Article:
My preferred drivetrain is 1x1. Certainly not doable for all the areas I ride though. For those I ride a 2x11. I tried 1x11 and it was ok. But I wasn't a huge fan of the jumps between gears. With more time I'm sure I could have gotten used to it or if not I probably could have swapped a cog or two in the troubling part of the cassette. 
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kklasman

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Reply with quote  #33 
Quote:
Originally Posted by dangle


Thanks for the reply. I figured you had to be using a mt bike rear derailleur with that much chain to manage. There's a lot of thought and money into that build.

How is pedaling in your 30 front and 40 rear?


Indeed, it took a lot of time to work all that out. I'm an old randonneur and ultramarathoner and on the 15%+ grades (thankfully somewhat short) I encounter here in New England that 30x40 is much appreciated. Granted, I'm riding roads mostly and on gravel it might be hard to stay upright going that slow, but on roads it's fine. The Seven can handle 44c tires and one day I'll go back to do D2R2 on it.
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cmcalpin

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Reply with quote  #34 
I want to modify my earlier reply. I primarily ride alone on gravel. I don't have a group to ride with. 1x works excellent for me.......BUT now I am on ragbrai and I also did the optional gravel loop. I am discovering that my 11x42 rear gear, while having plenty of top and low end, has poor steps between gears and it is REALLY noticeable when you get fatigued. One gear is too low to keep up with your group and the next is too high. You are screwed and you end up getting slowly left by the group as they are 1-2 mph faster than you and you can't do anything about it. Ask me how I know lol. I bonked BAD Sunday and needed that in between gear to hang with the pack and I didn't have it. The only solution for me is to drop my front ring from 42 down to 38 or 36 and then put my 11x32 or 11x36 cassette back on to get tighter spacing and still have sufficient low end but then I don't have my top end. Not sure whether I want to send the money to convert it it not but I don't know any other remedy to this except 2x or 3x. I could have used an 11x28 rear cassette Sunday but I don't have the front gearing to accommodate. And fwiw I ride gravel in southern Iowa and have around 800 miles total this year and over 30000 feet in elevation so I need my low end. 42 front and 11x28 rear won't cut it sadly.....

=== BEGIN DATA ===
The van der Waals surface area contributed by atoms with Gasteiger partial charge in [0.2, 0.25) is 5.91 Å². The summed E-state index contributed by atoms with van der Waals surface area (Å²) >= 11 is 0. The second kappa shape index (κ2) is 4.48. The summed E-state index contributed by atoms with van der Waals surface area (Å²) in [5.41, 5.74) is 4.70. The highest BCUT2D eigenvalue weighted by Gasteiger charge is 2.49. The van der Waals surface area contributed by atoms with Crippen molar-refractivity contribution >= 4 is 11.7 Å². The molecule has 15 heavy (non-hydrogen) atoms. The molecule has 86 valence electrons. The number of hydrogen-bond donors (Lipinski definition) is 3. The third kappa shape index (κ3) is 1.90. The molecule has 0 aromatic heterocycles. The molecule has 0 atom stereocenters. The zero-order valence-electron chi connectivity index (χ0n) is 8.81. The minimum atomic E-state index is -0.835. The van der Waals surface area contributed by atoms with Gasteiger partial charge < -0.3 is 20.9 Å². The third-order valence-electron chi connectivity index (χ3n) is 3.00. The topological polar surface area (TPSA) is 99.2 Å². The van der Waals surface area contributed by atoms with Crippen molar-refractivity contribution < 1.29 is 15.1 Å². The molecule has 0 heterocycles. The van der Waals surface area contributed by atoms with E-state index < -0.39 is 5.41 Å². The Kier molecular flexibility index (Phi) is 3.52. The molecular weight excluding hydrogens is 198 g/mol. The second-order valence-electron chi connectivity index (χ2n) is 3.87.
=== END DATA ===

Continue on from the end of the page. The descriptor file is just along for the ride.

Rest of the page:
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dangle

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Reply with quote  #35 
Quote:
Originally Posted by cmcalpin
I....... have around 800 miles total this year


I found your problem 😀
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cmcalpin

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Reply with quote  #36 
Quote:
Originally Posted by dangle


I found your problem 😀